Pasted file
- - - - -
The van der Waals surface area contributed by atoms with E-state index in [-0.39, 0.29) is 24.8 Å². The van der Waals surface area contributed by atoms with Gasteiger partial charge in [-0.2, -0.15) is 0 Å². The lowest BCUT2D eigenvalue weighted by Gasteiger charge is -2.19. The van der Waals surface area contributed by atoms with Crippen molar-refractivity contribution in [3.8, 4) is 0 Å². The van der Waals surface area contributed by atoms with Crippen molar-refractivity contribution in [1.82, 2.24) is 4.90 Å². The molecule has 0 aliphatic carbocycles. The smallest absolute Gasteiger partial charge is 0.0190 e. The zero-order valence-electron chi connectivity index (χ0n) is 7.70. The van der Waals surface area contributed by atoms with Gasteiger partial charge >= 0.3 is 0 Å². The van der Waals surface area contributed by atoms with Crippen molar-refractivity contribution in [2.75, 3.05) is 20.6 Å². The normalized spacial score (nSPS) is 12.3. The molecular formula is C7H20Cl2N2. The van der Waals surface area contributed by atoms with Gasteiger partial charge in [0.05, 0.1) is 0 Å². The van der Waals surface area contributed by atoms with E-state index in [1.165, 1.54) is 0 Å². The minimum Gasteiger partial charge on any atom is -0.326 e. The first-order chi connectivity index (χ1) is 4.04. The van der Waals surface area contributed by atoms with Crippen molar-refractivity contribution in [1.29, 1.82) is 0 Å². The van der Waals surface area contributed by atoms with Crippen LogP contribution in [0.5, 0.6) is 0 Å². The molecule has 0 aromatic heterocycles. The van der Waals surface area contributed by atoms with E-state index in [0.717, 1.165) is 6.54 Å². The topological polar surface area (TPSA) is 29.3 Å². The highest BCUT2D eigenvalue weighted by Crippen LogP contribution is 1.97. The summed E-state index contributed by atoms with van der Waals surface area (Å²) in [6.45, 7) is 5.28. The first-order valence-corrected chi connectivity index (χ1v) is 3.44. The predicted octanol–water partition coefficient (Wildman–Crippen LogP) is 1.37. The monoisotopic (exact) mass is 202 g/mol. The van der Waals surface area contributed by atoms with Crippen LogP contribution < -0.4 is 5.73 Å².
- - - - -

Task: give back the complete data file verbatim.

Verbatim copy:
The van der Waals surface area contributed by atoms with E-state index in [-0.39, 0.29) is 24.8 Å². The van der Waals surface area contributed by atoms with Gasteiger partial charge in [-0.2, -0.15) is 0 Å². The lowest BCUT2D eigenvalue weighted by Gasteiger charge is -2.19. The van der Waals surface area contributed by atoms with Crippen molar-refractivity contribution in [3.8, 4) is 0 Å². The van der Waals surface area contributed by atoms with Crippen molar-refractivity contribution in [1.82, 2.24) is 4.90 Å². The molecule has 0 aliphatic carbocycles. The smallest absolute Gasteiger partial charge is 0.0190 e. The zero-order valence-electron chi connectivity index (χ0n) is 7.70. The van der Waals surface area contributed by atoms with Gasteiger partial charge >= 0.3 is 0 Å². The van der Waals surface area contributed by atoms with Crippen molar-refractivity contribution in [2.75, 3.05) is 20.6 Å². The normalized spacial score (nSPS) is 12.3. The molecular formula is C7H20Cl2N2. The van der Waals surface area contributed by atoms with Gasteiger partial charge in [0.05, 0.1) is 0 Å². The van der Waals surface area contributed by atoms with E-state index in [1.165, 1.54) is 0 Å². The minimum Gasteiger partial charge on any atom is -0.326 e. The first-order chi connectivity index (χ1) is 4.04. The van der Waals surface area contributed by atoms with Crippen molar-refractivity contribution in [1.29, 1.82) is 0 Å². The van der Waals surface area contributed by atoms with Crippen LogP contribution in [0.5, 0.6) is 0 Å². The molecule has 0 aromatic heterocycles. The van der Waals surface area contributed by atoms with E-state index in [0.717, 1.165) is 6.54 Å². The topological polar surface area (TPSA) is 29.3 Å². The highest BCUT2D eigenvalue weighted by Crippen LogP contribution is 1.97. The summed E-state index contributed by atoms with van der Waals surface area (Å²) in [6.45, 7) is 5.28. The first-order valence-corrected chi connectivity index (χ1v) is 3.44. The predicted octanol–water partition coefficient (Wildman–Crippen LogP) is 1.37. The monoisotopic (exact) mass is 202 g/mol. The van der Waals surface area contributed by atoms with Crippen LogP contribution < -0.4 is 5.73 Å².